No matter where on this planet you go to a poker tournament, Dominik Nitsche will probably be there, too.
The 23-year-old German is on a neverending poker journey, it seems, and has been since he was 18 and burst onto the poker scene with an outright win for $381,030 at the LAPT Main Event in Mar Del Plata.
PokerListings Germany's Dirk Oetzmann met up with Nitsche at the recent EPT stop in San Remo to find out more about his struggles on the EPT, his new home in Edinburgh, Scotland, and his plans for the 2014 WSOP.
My Life is a Neverending Poker Tour
PokerListings: You’ve won a WSOP bracelet, a WPT title and plenty of other live tournaments. However on the EPT you've never seemed to get anything going. Why?
Dominik Nitsche: You know, I’ve been getting this question a lot recently. Everybody seems to think this is really funny.
Well, variance is one thing and my personal preparation is the other. The level of players here is much higher than at the WSOP.
I have improved my game a lot in the last two years, so now I feel a lot better at these tables.
Playing cash games helped me to improve. From $5/$10 up to $25/$50 players are a lot better than most of the tournament players.
Now I’m not worried anymore if I sit next to some of the best tournament players in the world. I’ve played with most of them online, and my knowledge about them goes far beyond “this guy plays loose, and that guy plays tight."
I know in which spots they're 3-betting, which range they're folding to 3- or 4-bets and so on. I think I will sit at an EPT final table before the end of the year.
PL: Online cash games are one thing but you've earned your fame in live tournaments.
DN: Yes, my life is a neverending poker tour … (laughs)
PL: What place is still missing on your personal poker map?
DN: Japan. I will be in Macau in November anyway, so it won’t be a long trip. I’m already looking forward to visiting the fish market every morning for some fresh sushi.
PL: However, you can’t play poker there. You don’t want to experience anything like Moldavia again.
DN: Oh, you know the story? It’s true, I flew to Chisinau for a poker tournament and when I stepped into the casino there was nothing there.
However, I made the best of it. I jumped on the next plane to Cyprus and went on to win a tournament there.
PL: Being on the road all the time, do you still feel you have a home?
DN: I live in Edinburgh now. I used to live in London beforehand but when Manig Löser moved to Vienna, it became a little lonely.
Rupert Elder, David Vamplew and Andrew Teng are some of my closest friends and they all live in Edinburgh. I am pretty happy with my decision to move up there.
PL: So you’ve also joined some poker clique, too?
DN: No, not really. I am pretty open-minded, I like to meet people and talk to them, but that doesn’t mean that I need to be part of a specific circle.
Also, I don’t pick my friends according to their poker skills, which is why I live together with Andrew Teng. (grins)
I like the way I live in Edinburgh now. I’m even thinking of buying an apartment.
PL: Can you afford this?
DN: For now, yes. But then you never know how things will be in Las Vegas. Worst-case scenario would be that I keep paying rent.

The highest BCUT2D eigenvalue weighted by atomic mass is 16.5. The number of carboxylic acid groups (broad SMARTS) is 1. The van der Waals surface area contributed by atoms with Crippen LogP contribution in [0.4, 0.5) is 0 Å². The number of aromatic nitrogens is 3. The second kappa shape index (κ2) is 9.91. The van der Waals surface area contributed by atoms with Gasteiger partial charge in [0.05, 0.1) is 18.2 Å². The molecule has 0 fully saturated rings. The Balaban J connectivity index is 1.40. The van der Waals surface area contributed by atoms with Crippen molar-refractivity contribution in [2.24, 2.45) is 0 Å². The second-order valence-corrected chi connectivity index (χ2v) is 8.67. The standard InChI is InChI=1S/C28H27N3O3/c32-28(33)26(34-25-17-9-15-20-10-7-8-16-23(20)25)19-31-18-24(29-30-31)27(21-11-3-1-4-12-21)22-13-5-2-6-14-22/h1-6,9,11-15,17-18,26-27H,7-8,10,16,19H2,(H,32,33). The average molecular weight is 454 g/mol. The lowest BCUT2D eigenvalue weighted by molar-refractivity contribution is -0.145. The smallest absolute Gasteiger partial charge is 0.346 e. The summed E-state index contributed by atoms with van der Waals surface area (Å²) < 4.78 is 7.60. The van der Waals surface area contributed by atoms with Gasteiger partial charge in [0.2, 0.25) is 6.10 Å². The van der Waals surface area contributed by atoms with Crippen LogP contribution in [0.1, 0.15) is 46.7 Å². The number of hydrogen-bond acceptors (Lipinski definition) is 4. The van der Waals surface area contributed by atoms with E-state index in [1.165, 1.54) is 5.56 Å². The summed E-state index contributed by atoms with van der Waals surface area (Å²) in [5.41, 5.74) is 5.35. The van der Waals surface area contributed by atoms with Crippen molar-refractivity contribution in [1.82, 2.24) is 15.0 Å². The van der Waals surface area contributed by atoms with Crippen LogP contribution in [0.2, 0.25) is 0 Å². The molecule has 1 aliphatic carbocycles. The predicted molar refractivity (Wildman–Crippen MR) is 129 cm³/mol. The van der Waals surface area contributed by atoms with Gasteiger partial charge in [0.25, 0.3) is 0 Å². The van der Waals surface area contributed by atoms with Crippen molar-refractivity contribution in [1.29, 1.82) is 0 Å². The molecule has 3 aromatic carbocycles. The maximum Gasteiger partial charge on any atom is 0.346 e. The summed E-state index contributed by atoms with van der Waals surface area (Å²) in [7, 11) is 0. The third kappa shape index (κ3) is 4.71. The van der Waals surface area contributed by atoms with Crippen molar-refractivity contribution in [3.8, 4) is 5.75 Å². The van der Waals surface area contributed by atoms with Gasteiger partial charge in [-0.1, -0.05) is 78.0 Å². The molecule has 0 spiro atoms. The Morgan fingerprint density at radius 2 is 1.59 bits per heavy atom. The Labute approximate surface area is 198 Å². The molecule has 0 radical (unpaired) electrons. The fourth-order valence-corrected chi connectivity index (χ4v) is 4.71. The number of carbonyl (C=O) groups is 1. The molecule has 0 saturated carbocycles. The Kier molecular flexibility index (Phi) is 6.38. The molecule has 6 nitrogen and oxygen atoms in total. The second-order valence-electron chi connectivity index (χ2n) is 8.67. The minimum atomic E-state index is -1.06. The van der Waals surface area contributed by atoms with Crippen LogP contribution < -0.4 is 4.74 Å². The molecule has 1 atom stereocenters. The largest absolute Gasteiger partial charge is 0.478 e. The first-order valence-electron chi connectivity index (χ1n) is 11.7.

PL: What are your plans for Las Vegas?
DN: Play every No-Limit Hold’em tournament and win my second bracelet. I give myself an edge in every single NLHE tournament. That’s it.
PL: What’s your strategy?
DN: I’m going to do a couple of things differently this year. For example, I will be playing cash games every day.
When they start a $1k tournament I’m going to miss the first two, three hours and play cash games instead.
You can’t win anything in the first couple of levels in a tournament. Even if you have an edge on the bad players and you win some chips, you'll also lose some.
In a cash game my win-rate is a lot higher. And at the end of the day I’m there to make money.
PL: You're obviously still thinking a lot about the game. How do you assess the current state of poker?
DN: What can I say? Everybody still sucks at poker. That includes me, I’m just a little less bad than most of the others.
The reason for this situation is that people have the wrong approach to poker. They consider it a game of egos, where they have to start a levelling war every single hand.
Things are not going to change until people change their mind sets and find a more mathematical approach.
PL: So, what’s going to happen?
DN: All the players who used to be successful in the past with their more intuitive approach will go broke and disappear.
Everybody who thinks along the lines of “oh, this is a good spot for a cold 4-bet, so I should bluff with 100% of my hands," will vanish from EPT main events within two or three years.
The future belongs to players like me, who work mainly on mathematical factors like position, stack size and bet size.
PL: I guess then you should also be in the $1m ONE DROP event.
DN: That’s my goal. At the latest in two years I want to play the ONE DROP. And I want to move up to $50/$100 cash games. It’s still a long way.
But I’m working hard on my game, as opposed to many others. And this is exactly why I will be successful.